The work of Advent consists of this: make room!
Attune your heart to hope, long-expected
by hungry souls and broken lives.

Clear the clutter, quiet the noise,
turn off the soundtrack,
douse the twinkling lights.

Put away your lists and listen
to cries from the earth
that break the heart of the universe.

Set aside presents to be present.
Leave behind plastic pretense
to stand beneath the sky and ponder the Maker of a trillion galaxies,

who cares yet for the smallest places,
and seeks out the dark recesses,
bearing the gift of tenuous new life.

For into each unfolding moment
with or without us, the Christ arrives,
looking only for room and readiness.

Let us not be lost
to the cancer of consumption,
or adrift in self-fulfilling dreams of doom,

or decorated by distraction,
and driven by the appetite for acquisition,
dismissing the catastrophe playing out before our misted eyes.

All we need, to embody this Christ-becoming
is space, in humble, generous hearts
and spirits ripe and willing.

A message of hope sent to enlighten distress.
A promise of peace meant for conflict-torn places.
For Christ becomes flesh in the midst of our mess.

As water sinks to the lowest point and love finds the sorest soul,
Christ seeks out the broken,
bringing to birth restoration that makes the wounded whole.

The slimmest hope is hopeful still.
The slightest flicker glimmers for all.
As earth from darkness rolls away, will you re-turn your life today
to reflect the new light coming?

joe

Live Small

DSC_0009 (2)
Photo by Joe Grant © 2018

As he was setting out on a journey, a man ran up, knelt before him and asked, ‘Good Teacher, what must I do to inherit eternal life?’ Mark 10:17

Seeker,
What would it cost you today to live a little more simply?

Change!
Change!
I need your change!

From the recessed doorway
a voice cries out
to the bustling any-town street.

Shapes of purpose-full people
blur by—
unheeding, unseeing, unaware.

You will indeed listen, but never understand, and you will indeed look, but never perceive. For this people’s heart has grown dull, and their ears are hard of hearing, and they have shut their eyes… Matthew 13:14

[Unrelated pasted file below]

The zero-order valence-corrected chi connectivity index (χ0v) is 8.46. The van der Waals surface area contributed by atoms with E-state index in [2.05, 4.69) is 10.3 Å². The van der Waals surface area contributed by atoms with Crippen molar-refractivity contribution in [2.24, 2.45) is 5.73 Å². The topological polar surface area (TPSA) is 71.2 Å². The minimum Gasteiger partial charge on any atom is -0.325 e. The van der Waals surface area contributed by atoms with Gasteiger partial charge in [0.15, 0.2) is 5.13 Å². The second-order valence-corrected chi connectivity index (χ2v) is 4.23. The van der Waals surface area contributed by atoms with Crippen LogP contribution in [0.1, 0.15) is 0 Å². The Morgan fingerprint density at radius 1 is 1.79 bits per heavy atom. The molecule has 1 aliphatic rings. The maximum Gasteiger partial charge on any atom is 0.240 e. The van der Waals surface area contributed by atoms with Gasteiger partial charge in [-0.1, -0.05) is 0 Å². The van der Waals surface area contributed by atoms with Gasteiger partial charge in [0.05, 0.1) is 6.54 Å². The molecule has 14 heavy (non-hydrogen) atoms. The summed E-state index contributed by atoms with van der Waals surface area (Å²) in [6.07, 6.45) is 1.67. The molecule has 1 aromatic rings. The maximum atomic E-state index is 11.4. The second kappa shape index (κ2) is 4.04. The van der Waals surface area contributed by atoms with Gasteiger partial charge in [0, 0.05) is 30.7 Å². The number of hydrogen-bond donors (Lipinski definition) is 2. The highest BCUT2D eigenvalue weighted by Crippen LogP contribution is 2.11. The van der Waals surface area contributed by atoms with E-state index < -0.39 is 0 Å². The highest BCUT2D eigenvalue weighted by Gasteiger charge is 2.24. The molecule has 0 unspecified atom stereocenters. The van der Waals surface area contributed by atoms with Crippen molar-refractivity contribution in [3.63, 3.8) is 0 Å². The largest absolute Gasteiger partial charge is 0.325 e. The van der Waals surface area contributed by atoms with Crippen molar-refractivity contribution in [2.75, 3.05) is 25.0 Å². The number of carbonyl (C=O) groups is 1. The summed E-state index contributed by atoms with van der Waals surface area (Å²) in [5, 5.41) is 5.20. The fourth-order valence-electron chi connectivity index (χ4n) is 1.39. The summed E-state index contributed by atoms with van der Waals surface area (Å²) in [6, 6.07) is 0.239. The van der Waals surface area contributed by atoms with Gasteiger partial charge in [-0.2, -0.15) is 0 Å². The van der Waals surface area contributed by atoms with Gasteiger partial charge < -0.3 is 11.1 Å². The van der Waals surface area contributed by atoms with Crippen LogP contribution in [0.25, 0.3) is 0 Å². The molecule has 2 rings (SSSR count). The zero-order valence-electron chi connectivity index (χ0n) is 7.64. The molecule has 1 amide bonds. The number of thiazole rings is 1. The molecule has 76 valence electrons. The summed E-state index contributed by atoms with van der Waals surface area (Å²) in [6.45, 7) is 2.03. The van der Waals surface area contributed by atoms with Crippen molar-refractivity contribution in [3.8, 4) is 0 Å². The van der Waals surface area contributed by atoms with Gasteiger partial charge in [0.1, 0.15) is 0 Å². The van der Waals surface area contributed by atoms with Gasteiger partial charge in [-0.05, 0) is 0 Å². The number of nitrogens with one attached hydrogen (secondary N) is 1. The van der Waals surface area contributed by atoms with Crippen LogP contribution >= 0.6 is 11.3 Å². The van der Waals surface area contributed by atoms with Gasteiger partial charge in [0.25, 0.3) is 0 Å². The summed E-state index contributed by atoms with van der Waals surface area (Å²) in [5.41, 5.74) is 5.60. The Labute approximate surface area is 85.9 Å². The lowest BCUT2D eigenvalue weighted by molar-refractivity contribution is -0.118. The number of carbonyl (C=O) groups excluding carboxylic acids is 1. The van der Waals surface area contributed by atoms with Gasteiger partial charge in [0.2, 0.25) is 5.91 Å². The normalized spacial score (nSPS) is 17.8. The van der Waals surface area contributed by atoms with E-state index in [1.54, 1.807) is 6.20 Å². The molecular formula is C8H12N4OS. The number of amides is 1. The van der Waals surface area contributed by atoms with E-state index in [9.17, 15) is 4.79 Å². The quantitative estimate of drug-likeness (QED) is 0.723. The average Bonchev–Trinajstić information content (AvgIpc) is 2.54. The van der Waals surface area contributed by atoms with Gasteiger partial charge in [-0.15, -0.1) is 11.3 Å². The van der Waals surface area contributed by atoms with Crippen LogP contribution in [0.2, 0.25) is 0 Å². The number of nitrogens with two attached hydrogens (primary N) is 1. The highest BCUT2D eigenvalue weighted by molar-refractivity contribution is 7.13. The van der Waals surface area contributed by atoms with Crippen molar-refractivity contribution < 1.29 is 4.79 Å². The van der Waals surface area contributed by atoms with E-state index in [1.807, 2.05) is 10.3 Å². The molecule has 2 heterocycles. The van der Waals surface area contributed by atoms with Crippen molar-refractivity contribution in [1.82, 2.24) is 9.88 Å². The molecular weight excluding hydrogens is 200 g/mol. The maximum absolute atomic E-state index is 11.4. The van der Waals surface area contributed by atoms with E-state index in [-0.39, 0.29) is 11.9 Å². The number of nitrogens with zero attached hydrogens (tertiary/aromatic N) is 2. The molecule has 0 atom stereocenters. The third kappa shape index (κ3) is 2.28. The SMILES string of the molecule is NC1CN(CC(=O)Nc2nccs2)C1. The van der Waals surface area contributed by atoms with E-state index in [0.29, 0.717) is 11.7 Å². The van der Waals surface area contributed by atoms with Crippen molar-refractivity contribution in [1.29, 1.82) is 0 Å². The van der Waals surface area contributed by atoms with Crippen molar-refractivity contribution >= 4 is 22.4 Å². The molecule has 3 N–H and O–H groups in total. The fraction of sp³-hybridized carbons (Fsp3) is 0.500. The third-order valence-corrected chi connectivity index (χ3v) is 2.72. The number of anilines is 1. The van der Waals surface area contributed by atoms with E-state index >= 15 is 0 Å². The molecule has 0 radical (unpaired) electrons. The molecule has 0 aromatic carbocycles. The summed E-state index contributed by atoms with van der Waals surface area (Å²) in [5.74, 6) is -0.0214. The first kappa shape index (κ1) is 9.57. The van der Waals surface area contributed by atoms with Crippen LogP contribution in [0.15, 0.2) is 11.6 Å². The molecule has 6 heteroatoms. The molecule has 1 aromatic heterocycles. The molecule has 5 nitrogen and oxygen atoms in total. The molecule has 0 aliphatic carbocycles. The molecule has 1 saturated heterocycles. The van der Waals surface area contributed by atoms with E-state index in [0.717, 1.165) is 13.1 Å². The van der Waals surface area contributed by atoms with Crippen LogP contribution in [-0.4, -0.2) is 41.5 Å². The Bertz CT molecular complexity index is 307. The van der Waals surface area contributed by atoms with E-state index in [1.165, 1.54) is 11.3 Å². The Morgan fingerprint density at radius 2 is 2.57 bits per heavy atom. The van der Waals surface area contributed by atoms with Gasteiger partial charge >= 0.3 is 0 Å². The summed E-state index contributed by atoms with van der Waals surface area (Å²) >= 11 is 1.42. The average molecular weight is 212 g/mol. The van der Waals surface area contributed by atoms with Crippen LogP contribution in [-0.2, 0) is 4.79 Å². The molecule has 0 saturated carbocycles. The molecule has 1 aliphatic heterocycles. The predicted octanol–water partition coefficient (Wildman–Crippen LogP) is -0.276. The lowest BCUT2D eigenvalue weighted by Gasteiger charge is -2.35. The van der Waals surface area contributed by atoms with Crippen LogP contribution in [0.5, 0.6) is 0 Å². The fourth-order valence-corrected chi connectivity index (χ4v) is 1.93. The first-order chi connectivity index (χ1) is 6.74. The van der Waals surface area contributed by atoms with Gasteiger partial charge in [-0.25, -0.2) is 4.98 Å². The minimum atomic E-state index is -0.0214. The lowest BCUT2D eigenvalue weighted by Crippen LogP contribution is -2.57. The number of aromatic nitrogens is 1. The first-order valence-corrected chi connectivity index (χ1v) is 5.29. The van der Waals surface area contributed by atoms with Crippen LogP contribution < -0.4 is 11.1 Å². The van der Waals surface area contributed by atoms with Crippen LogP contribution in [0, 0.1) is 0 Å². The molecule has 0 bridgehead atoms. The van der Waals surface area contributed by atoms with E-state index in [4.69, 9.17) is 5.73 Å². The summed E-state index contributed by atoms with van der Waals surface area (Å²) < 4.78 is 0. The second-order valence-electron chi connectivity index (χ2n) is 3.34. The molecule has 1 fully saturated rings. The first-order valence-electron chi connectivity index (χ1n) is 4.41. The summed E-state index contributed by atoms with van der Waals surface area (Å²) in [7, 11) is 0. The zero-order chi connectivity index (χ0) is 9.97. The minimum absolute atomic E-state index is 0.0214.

Change!
Change!
I need your change!

Captivated by the call,
a youngster, open-hearted,
turns herself around.

With bright-eyed encouragement,
she addresses the bundled body
that cradles a crinkled cup.

“Don’t despair,
change is coming!
We are working for change!”

“I need your change!”
the voice persists
with urgency.

Blushing,
the kind student leans in.
“I’m sorry… you must be hungry!”

Thrusting a handful of coins
into the cup, she adds,
“Perhaps a sandwich, or another cup of coffee?”

To her great surprise,
the hooded head
slowly shakes in disappointment.

“No…
I need YOU
to change your life!”

…and what does the Holy One require of you but to do justice, and to love kindness, and to walk humbly with your God? Micah 6:8

It rightly begins
with being just—
the pathway to the repair of relationships.

Looking, listening, asking,
with ready willingness
to be turned around.

This world redeemed
ever needs to be reorganized,
by loving-with-sleeves-rolled-up.

Such feeding, healing, forgiving
gospel work
is only realized in kindness.

For justice
sees and celebrates
our kin in each and anything.

First, be just! Next be kind!
But then we must change
so much more than just our mind.

…and walk humbly with your God.

For sure,
that third invitation
is the hardest turn of all.

…when I experienced the warm, unpretentious reception of those who have nothing to boast about and experienced a loving embrace from people who didn’t ask any questions, I began to discover that a true spiritual homecoming means a return to the poor in spirit to whom the Kingdom of Heaven belongs. Henri Nouwen

Live humbly,
simply, slowly!
Keep company with the lowly!

Declarations like these
we seldom see
engraved on marble monuments.

Though it might sound straightforward,
such radical redirection
does not come easily at all.

When true simplicity is gain’d,
To bow and to bend we shan’t be asham’d,
To turn, turn will be our delight,
Till by turning, turning we come ’round right. Shaker Traditional

May you
content yourself with little.
May you choose a less complicated life.

Share freely
all life’s blessings,
and you shall taste well-being.

And may we all learn to live small,
because large living is costing the earth—
a price paid most dearly by the littlest lives of all.

…blessed are your eyes, for they see, and your ears, for they hear. Matthew 13:16

joe

Wholehearted

DSC_0126
Photo by Joe Grant © 2018

… you shall love the Holy One with all of your heart, all your soul, all your mind, and with all of your strength …  Mark 12: 30 

Seeker,
What merits your wholehearted attention these days?

We are living through a time of extremes,
where the so much taken by so few
leaves too little for too many;

where understanding and forbearance
are held hostage
by fanaticism and fear;

where hateful brutality
comes garbed as religion,
and callous cynicism dresses up as freedom.

Yet, it is deeper into this disturbing wasteland
that we are beckoned,